Just published: Supplier insight study on virtual card adoption trends.

Data driven approach to increasing payment terms with a card program

Mining your accounts payable data pinpoints opportunities to extend payment terms using cards.

For companies looking to optimize working capital through a virtual card program, having the right data analysis is critical. By carefully mining accounts payable data, organizations can pinpoint their biggest opportunities to extend payment terms using card payments. This targeted approach maximizes the impact and value achieved from a card program implementation.

What data do you need?

The first step is gathering a complete data set of payment information across all suppliers and spend categories. At a minimum, this should include payment terms, actual payment performance, discount offers, annual spend, and payment frequency for each supplier relationship. ERP, procurement, and AP systems typically house this information, and careful compilation into a unified view is important.

Identifying where card payments can have an impact

With the data compiled, the next phase is identifying which suppliers are best suited for payment term extension via card. This is typically driven by overall annual spend level – the more spent with a supplier, the greater the working capital benefit of extending terms. Traditionally, smaller suppliers (e.g where spend less than $250,000 annually), however with the right early payment incentive structure suppliers where spend is $10,000,000+ per annum may be happy to accept card payments.

Size the opportunity

With those opportunities quantified, the next step is to model out the potential working capital impact. For payment term extensions, this is calculating the cash flow benefit of paying key suppliers 30, 60 or 90+ days later than current terms. For a $1 million annual spent with net 30 terms, paying at 60 days could unlock over $80,000 in working capital flexibility.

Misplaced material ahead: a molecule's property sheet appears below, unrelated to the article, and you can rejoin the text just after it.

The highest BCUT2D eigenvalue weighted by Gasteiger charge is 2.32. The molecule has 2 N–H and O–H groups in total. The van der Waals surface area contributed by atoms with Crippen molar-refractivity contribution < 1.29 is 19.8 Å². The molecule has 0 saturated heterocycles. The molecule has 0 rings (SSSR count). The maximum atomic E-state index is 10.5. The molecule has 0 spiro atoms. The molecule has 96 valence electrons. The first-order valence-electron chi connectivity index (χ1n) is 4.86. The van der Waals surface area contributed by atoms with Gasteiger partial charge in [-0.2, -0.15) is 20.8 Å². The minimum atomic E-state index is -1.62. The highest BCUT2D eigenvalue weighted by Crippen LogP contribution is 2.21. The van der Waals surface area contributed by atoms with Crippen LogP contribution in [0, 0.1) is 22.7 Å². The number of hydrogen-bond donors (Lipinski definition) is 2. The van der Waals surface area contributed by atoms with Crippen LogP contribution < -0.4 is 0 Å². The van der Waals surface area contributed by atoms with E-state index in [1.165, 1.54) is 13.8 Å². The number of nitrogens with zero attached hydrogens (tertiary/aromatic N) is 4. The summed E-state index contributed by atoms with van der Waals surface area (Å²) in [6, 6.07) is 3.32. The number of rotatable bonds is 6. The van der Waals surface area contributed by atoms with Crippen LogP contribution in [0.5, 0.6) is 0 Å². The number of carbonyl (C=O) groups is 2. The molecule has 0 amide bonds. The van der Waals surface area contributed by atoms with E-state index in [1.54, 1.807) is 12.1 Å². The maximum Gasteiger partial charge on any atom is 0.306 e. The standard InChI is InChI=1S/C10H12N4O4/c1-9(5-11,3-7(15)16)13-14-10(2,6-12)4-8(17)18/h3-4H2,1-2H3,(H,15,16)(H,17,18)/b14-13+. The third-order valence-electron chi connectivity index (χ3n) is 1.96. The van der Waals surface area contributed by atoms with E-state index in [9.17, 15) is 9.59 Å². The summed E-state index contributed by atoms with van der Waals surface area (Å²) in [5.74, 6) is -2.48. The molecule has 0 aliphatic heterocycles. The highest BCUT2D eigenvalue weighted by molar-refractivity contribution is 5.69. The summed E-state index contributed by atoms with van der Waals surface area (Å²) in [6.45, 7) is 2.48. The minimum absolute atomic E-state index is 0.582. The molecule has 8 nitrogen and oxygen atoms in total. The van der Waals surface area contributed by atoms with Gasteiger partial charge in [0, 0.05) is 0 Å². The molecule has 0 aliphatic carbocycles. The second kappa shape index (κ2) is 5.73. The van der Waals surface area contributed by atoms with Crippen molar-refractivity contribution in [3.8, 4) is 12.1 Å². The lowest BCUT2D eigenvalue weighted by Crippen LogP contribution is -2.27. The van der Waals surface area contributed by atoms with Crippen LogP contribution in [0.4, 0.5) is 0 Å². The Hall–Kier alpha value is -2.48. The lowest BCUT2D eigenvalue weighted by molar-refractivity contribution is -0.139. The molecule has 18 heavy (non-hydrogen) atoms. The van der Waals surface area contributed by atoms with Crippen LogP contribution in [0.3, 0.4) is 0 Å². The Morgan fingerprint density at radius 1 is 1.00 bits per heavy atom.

This should be balanced against what might have to be offered in terms of earlier payment to incentivise the supplier accept. It is often helpful to consider the minimum working capital benefit you be happy to accept and how early you’d consider paying a supplier as part of a negotiation to encourage them to take card payments. Leading card programs provide insight and analysis that supports these considerations. For example AI technology can now simulate the impact of paying invoices early and the selection of the supplier based on the acceleration needed to incentivise acceptance.

With those two levers of extended terms and early payment offers, organizations can build business cases highlighting the full working capital value, opportunities, and priorities for their card program rollout. This data-driven rationale is critical for securing buy-in, budgeting, and goal-setting across procurement, finance, treasury and leadership teams.

Using data in implementation

As the program gets operationalized, that same core data can enhance supplier outreach and prioritization. By identifying upfront which suppliers drive the highest value opportunities, targeted enrolment workflows can be built. Suppliers can be tiered and approached based on working capital impact, with customized messaging developed for each segment.

The data analysis should be an ongoing process as well, with performance monitoring and supplier portofolios continuously evaluated. New opportunities may emerge over time as supplier relationships evolve. Regularly updating the working capital models ensures organizations are always maximizing the full potential.

At the end of the day, data is a powerful asset for determining where payment term and discount capture opportunities reside. With careful data mining and objective quantification, companies can build strong business cases while developing a strategic roadmap for card program rollout and value creation. In the world of working capital optimization, leveraging data upfront is table stakes for successful virtual card initiatives.

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